Mr. Bannon’s involvement in cryptocurrencies has raised eyebrows among people trying to move the business toward the mainstream. They fear he will further cement the technology’s reputation as a plaything of fringe elements.

“It almost seems like a natural progression for a man who gained prominence by shoveling out unfounded conspiracies to now shilling complex technology and financial instruments to an unsophisticated investing public,” said Colin Platt, a cryptocurrency researcher and adviser.

Bitcoin are stored and moved around a global network of computers that allows for the system to work without relying on a central authority. That lack of oversight has made Bitcoin a favorite method of payment for online drug markets and ransom schemes.

Bitcoin has been popular with the alt-right and nationalist communities because it has provided them with a way to receive online donations and evade restrictions put on them by banks and payment companies. PayPal and Apple Pay, for example, shut down the accounts of some right-wing groups last year.

Cryptocurrencies are also gaining mainstream interest. Goldman Sachs, where Mr. Bannon worked in the 1980s, recently said it was creating a Bitcoin trading operation. The parent company of the New York Stock Exchange has been looking at building an exchange for digital tokens. And Facebook has put top executives on a project exploring use of the technology.

These big companies are generally trying to take the technology away from its radical political roots. But Mr. Bannon is hoping to embrace those roots. “Control of the currency,” he said, “is control of everything.”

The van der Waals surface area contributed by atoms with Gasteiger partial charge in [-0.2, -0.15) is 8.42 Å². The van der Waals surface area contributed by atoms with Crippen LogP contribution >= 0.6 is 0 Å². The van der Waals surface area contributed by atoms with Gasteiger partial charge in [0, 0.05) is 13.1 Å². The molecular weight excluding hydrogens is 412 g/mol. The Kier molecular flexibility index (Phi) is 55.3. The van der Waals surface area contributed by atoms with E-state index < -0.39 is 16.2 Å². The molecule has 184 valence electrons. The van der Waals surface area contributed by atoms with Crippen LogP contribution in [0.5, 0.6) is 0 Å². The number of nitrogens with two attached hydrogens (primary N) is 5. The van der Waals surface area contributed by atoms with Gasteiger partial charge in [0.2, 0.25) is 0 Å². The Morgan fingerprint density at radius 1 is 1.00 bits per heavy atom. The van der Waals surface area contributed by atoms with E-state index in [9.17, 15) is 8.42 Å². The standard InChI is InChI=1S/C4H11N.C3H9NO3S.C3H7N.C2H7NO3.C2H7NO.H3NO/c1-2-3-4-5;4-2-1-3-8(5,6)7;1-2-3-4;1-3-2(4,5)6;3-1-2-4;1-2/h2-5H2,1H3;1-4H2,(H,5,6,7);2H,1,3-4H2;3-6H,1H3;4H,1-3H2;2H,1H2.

Timothy Lewis, a hedge fund manager who met with Mr. Bannon to talk about cryptocurrencies last month, said he was impressed with the degree to which Mr. Bannon had delved into the details of the technology and the challenges it faces.

“I didn’t know what to expect going in, but he had clearly done his homework,” said Mr. Lewis, who is a co-founder of the Ikigai hedge fund, which invests in cryptocurrency projects. He said they had talked about the laws governing new cryptocurrencies and a few initial coin offerings that had recently raised money from investors.

Mr. Bannon is particularly interested in the possibility that countries could create coins tied to national wealth — an Italian coin tied to marble deposits in the country, for instance.

He found his way into the virtual currency universe through Brock Pierce, a former child actor who appeared in films like “The Mighty Ducks” before starting a company in Hong Kong that sold the virtual gold that players use in the video game World of Warcraft.

The company, Internet Gaming Entertainment, or IGE, brought on Mr. Bannon as vice chairman in 2005 to help Mr. Pierce expand the business and deal with legal threats.

Mr. Bannon credits the company with introducing him to the ranks of disaffected young men who gathered online around video games, and who became pillars of the alt-right movement.

Since leaving IGE in 2007, Mr. Pierce has become involved with a wide array of virtual currency projects, including an effort to create a cryptocurrency enclave in Puerto Rico that takes advantage of the island’s low taxes, and a new virtual currency known as EOS, which has raised over $3 billion.

Mr. Bannon said he would have gotten involved with Mr. Pierce and cryptocurrencies back in 2016 if the Trump campaign hadn’t intervened.

Mr. Pierce’s big claims for cryptocurrencies — and a recent turn toward new age spiritualism — have made him a target for critics. John Oliver, on his HBO comedy show, recently held up Mr. Pierce as an emblem of the bombast that floats around the virtual currency community. After the segment, the company that created EOS said Mr. Pierce had left the company.

Mr. Bannon is not bothered by the mockery. Other causes he has taken on have worked out well despite low expectations.

“These guys are visionaries,” he said.